This study attempted to answer many questions pertinent to SMH. It aimed to find out: (a) whether dual diagnosis patients with psychosis are less symptomatic than psychosis patients without substance use; (b) whether reasons of substance use in dual diagnosis psychotic patients are those apart from exclusively hedonistic (i.e. obtaining pleasure or getting and enjoying “high”); (c) whether different reasons are ascribed for use of different kinds of substances; (d) whether perceived effects of different substances on various symptoms are different; and (e) whether there is some degree of a “match” between reasons for taking substances and their perceived effects. Answers in the affirmative to these five clinical questions were hypothesized to be conceptually compatible with the SMH of substance abuse in dual diagnosis patients with psychotic disorders.[14]


  Methods Top


Study setting

The study was conducted at the general outpatient and inpatient services of the Department of Psychiatry and the Drug De-addiction and Treatment Centre (DDTC) of a Tertiary Care Center in North India. The center is a general medical hospital encompassing psychiatric and substance use treatment services with facility for outdoor and indoor care of patients with psychiatric and substance use disorders. The indoor patients are usually admitted for short stay, and liaison with medical and surgical disciplines is carried out whenever necessary. A range of psychiatric disorders are encountered, and comprehensive management is instituted in the form of pharmacotherapy, psychotherapy, and rehabilitation services. The dual diagnosis patients are catered at both the DDTC as well as the general psychiatry services.

Conduct of the study

The present study was a case–control study with a cross-sectional design. The cases comprised 50 dual diagnosis patients with substance use disorder and psychosis. The psychotic illnesses included schizophrenia, schizoaffective disorder, psychosis unspecified, persistent delusional disorder, or other nonorganic psychosis as per diagnostic criteria of International Classification of Diseases 10 (ICD 10).[19] Only those cases were included who had a diagnosis of dependence or harmful use of any substance according to ICD 10 criteria in the preceding 1 month.[19] Patients with dependence or harmful use of more than one substance (except tobacco) were not included in the study. Potential substance-induced psychotic disorders were excluded, and only those cases were taken who had psychotic illness prior to harmful use of the substance or psychotic illness was present for at least 2 weeks in the substance-free period. The controls comprised 50 patients with psychotic illness who never met ICD 10 criteria for a diagnosis of harmful use or dependence for any substance. Grossly, uncooperative patients for a meaningful complete intake interview (e.g., mental retardation, severe formal thought disorder preventing meaningful communication, mute, acute intoxication, or withdrawal state) were excluded from both the groups. Substance-induced psychotic disorder, schizotypal disorders, documented neurological, or organic brain syndrome were also excluded from both groups.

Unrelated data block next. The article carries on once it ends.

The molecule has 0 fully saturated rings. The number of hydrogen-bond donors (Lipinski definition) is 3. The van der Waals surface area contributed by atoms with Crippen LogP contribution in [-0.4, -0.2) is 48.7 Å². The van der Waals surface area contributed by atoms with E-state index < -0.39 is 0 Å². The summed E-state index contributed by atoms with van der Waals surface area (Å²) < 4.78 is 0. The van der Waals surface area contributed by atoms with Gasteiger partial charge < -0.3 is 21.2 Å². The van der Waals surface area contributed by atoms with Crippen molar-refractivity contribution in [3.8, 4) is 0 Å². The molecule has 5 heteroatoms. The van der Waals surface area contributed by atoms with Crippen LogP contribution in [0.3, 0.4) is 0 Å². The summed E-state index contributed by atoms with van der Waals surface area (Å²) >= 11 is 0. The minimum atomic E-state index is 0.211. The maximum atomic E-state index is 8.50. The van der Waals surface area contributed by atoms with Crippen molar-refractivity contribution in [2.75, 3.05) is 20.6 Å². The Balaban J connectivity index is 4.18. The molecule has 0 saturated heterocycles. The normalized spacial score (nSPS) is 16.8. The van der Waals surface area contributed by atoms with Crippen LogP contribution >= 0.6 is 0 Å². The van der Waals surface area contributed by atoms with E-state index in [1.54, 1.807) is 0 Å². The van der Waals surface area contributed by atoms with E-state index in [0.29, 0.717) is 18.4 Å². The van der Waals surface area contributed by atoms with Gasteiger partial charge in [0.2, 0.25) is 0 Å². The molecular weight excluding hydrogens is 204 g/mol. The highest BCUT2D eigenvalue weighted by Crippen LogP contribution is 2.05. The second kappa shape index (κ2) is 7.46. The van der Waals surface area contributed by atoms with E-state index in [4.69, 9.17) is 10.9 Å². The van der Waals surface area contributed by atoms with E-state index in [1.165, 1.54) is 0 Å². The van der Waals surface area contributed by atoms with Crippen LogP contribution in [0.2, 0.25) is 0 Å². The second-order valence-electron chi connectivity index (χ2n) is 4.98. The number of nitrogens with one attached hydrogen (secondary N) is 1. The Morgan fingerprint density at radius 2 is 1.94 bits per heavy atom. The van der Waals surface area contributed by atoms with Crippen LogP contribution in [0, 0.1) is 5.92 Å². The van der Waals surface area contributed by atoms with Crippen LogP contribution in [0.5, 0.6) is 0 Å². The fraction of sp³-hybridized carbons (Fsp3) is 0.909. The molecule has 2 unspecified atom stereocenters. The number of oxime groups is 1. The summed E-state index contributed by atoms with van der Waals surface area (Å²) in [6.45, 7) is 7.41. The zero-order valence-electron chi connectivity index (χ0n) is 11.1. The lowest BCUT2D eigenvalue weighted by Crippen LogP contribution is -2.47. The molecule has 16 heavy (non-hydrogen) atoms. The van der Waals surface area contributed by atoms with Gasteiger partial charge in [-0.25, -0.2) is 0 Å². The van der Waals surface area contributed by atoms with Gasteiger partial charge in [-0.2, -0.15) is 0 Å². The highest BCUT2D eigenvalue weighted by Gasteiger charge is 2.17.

The study was conducted after the approval of the Institute Research and Ethics Committee. The participants were recruited after obtaining informed consent from the patients or their parents. Demographic and clinical details were obtained from both the cases and controls who were also administered the Brief Psychiatric Rating Scale (BPRS). The cases were additionally administered questionnaire for ascertaining age at onset of dependence (QAAO), modified Stated Reasons Scale (SRS), and modified Perceived Effects Scale (PES). All the assessments were done in a single setting by one of the authors (SP) which minimized inter-observer variation.

Instruments

Brief Psychiatric Rating Scale[20]

This is an 18-item scale that has been used extensively for measuring psychopathology in psychotic patients. The scale is interviewer administered and requires approximately 10–15 min to complete. This scale has shown acceptable validity and reliability as has often been used in efficacy studies to measure the change in psychopathology with time.

Questionnaire for ascertaining age at onset of dependence[21]

It is a 21-item questionnaire which is used in determining the age of onset of substance dependence. It has been found to have good inter-rater reliability and validity, and ascertains the age of onset of dependence in a structured manner.

Modified Stated Reasons Scale

The original scale[1] looked at the reported reasons of substance use and contained 15 items with dichotomous (yes/no) responses to various reasons. The scale was modified and expanded to tap as many psychotic symptoms as possible by adding many items, and the scoring was changed to 5 point Likert type. The modified scale has 52 items. The face validity and ease of applicability of this expanded questionnaire were tested in patients with psychosis and substance use disorder, and the scale was found to be representative and useful.[22]

Modified Perceived Effects Scale